IRF1 is itself a transcription factor and to test whether GRA15 might be responsible for more than just the expression of IRF1, but also the expression of other IFNγ regulated genes that were found to be induced by Pru infection , we re-analyzed the microarray data from which this observation was made. We found 775 oligonucleotide probes that were at least two-fold induced in HFFs by IFNγ treatment and by Pru infection. These 775 probes correspond to 374 genes also present in a microarray analysis of HFFs infected with GRA15-deficient and GRA15-overexpressing Toxoplasma strains . Of these 374 genes, 43 were previously found to be at least two-fold GRA15-regulated in at least one parasite genetic background , a significant enrichment (p = 0.03, hypergeometric test), indicating that GRA15 does induce the expression of a subset of IFNγ responsive genes (Data S1). Therefore, while type I, II, and III Toxoplasma strains can all inhibit the IFNγ induced expression of IRF1, type II strains also induce IRF1 expression, independently of STAT1, most likely through GRA15-mediated activation of NF-κB p65. This IRF1 induction also leads to the expression of a small subset of other IFNγ responsive genes.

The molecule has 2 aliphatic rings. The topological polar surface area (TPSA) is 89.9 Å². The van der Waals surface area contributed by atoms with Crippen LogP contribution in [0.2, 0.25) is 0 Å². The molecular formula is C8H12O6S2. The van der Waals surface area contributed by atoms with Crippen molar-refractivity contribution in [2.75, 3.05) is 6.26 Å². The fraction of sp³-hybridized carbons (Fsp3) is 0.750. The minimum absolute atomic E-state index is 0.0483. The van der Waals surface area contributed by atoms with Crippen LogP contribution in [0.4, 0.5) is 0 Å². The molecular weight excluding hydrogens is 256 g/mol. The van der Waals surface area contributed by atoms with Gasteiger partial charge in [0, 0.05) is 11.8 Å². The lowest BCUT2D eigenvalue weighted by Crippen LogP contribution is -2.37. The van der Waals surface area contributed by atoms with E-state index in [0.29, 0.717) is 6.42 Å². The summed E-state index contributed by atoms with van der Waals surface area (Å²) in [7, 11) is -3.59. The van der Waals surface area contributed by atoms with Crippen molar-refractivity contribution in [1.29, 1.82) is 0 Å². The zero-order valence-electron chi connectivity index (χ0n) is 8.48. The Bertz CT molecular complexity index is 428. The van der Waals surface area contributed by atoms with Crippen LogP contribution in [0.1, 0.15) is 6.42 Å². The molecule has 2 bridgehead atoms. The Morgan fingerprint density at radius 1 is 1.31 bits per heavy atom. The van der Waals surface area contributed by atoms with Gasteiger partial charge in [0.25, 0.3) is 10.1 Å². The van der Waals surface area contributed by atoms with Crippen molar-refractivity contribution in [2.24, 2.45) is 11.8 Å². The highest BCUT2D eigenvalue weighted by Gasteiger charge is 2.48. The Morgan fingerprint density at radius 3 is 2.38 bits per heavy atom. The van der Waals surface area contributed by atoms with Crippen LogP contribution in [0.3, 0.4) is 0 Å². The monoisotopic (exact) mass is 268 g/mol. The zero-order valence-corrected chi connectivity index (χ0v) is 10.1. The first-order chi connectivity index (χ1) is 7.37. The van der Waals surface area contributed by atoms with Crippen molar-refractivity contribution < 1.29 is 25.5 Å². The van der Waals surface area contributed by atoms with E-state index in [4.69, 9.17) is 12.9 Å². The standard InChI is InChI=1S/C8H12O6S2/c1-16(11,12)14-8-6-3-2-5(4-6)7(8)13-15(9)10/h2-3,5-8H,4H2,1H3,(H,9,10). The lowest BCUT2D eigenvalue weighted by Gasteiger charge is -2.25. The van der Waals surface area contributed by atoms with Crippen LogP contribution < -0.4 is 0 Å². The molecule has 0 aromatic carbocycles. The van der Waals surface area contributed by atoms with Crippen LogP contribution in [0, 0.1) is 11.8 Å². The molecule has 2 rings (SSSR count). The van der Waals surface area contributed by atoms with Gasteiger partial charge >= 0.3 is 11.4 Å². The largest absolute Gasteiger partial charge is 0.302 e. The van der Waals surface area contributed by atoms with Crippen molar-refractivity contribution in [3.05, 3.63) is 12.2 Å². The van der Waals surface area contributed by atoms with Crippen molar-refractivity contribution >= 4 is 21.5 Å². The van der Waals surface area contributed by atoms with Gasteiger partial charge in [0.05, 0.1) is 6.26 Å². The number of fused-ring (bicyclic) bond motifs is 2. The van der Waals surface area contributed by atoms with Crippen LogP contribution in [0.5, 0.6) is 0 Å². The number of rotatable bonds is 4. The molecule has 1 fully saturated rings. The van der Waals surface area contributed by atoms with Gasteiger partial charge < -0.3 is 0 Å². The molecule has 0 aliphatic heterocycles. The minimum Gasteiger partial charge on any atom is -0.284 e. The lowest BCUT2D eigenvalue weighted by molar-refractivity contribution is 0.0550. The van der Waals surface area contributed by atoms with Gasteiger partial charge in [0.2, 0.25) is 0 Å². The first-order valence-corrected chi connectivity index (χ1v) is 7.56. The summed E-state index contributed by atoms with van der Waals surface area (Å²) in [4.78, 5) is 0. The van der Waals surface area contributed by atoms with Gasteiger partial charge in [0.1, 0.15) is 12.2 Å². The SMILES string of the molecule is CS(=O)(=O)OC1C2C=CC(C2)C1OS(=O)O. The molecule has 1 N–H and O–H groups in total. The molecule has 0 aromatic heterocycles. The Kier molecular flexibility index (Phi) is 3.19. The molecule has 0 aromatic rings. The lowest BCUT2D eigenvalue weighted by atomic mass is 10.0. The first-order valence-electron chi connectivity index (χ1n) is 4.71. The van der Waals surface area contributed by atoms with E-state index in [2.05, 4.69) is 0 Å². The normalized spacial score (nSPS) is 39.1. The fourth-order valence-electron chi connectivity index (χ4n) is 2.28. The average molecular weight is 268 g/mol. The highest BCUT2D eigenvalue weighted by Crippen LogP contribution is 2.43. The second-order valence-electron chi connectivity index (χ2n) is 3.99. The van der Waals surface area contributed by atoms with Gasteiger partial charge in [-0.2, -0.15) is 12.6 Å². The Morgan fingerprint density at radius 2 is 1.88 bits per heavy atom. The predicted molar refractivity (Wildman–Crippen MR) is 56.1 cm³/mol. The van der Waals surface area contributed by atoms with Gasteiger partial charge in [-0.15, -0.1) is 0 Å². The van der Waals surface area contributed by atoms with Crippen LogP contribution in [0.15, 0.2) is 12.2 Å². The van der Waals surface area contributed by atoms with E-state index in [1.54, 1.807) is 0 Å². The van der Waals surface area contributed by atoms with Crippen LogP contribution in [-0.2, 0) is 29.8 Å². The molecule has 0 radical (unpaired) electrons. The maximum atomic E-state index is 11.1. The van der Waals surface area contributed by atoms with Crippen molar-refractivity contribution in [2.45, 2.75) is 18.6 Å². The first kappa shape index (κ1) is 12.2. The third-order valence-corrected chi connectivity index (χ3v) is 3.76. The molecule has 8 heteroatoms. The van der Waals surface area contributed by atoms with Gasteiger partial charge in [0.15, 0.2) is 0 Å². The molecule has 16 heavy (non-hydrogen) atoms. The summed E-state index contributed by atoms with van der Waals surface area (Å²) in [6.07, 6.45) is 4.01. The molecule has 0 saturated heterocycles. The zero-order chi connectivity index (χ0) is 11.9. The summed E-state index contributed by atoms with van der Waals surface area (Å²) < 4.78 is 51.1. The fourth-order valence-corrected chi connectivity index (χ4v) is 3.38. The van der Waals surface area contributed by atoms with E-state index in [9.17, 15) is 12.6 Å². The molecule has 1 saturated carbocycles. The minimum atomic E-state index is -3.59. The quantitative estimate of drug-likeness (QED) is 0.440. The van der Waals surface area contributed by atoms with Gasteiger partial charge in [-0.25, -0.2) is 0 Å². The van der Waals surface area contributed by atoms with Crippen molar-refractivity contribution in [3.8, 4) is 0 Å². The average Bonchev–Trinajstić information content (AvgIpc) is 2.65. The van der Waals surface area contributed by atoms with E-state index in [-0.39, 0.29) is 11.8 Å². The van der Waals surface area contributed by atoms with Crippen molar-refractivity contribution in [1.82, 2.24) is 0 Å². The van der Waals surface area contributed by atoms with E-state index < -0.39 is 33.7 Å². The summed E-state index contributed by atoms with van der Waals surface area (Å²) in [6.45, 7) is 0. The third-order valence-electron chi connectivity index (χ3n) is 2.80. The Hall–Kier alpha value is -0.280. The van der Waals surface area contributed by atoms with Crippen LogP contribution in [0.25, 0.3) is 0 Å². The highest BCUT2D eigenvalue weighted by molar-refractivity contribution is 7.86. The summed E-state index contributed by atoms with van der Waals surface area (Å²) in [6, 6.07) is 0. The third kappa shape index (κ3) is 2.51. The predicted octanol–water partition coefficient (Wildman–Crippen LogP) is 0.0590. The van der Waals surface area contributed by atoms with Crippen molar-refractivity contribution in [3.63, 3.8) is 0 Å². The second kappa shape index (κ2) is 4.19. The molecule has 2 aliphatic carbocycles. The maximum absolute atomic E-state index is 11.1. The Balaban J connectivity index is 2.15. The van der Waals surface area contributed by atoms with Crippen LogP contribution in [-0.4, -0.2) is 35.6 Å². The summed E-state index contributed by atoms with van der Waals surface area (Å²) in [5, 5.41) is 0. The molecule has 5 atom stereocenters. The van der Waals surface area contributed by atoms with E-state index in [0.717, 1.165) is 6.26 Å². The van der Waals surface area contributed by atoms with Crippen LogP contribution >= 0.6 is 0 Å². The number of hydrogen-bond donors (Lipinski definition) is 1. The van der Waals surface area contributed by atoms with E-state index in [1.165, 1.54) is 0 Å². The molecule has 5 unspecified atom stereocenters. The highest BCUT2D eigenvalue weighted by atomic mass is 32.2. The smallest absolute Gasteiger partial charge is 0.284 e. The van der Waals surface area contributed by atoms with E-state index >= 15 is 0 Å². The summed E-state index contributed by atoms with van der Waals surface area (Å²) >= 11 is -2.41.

Toxoplasma Infection Affects STAT1 Phosphorylation
After IFNγ treatment, STAT1 is tyrosine phosphorylated in the cytoplasm which allows it to traffic to the nucleus. Most recently, it was shown that infection of cells with type II Pru  or NTE parasites ,  does not inhibit IFNγ-induced STAT1 trafficking into the nucleus. Previously however, the nuclear translocation of STAT1 was reported to be inhibited by type II (NTE) Toxoplasma infection ; the tyrosine phosphorylation of STAT1 was reported to be inhibited by type I (BK) infection , and type I (RH), type II (Pru), and type III (CL14) Toxoplasma strains were suggested to cause dephosphorylation of STAT1 in the nucleus .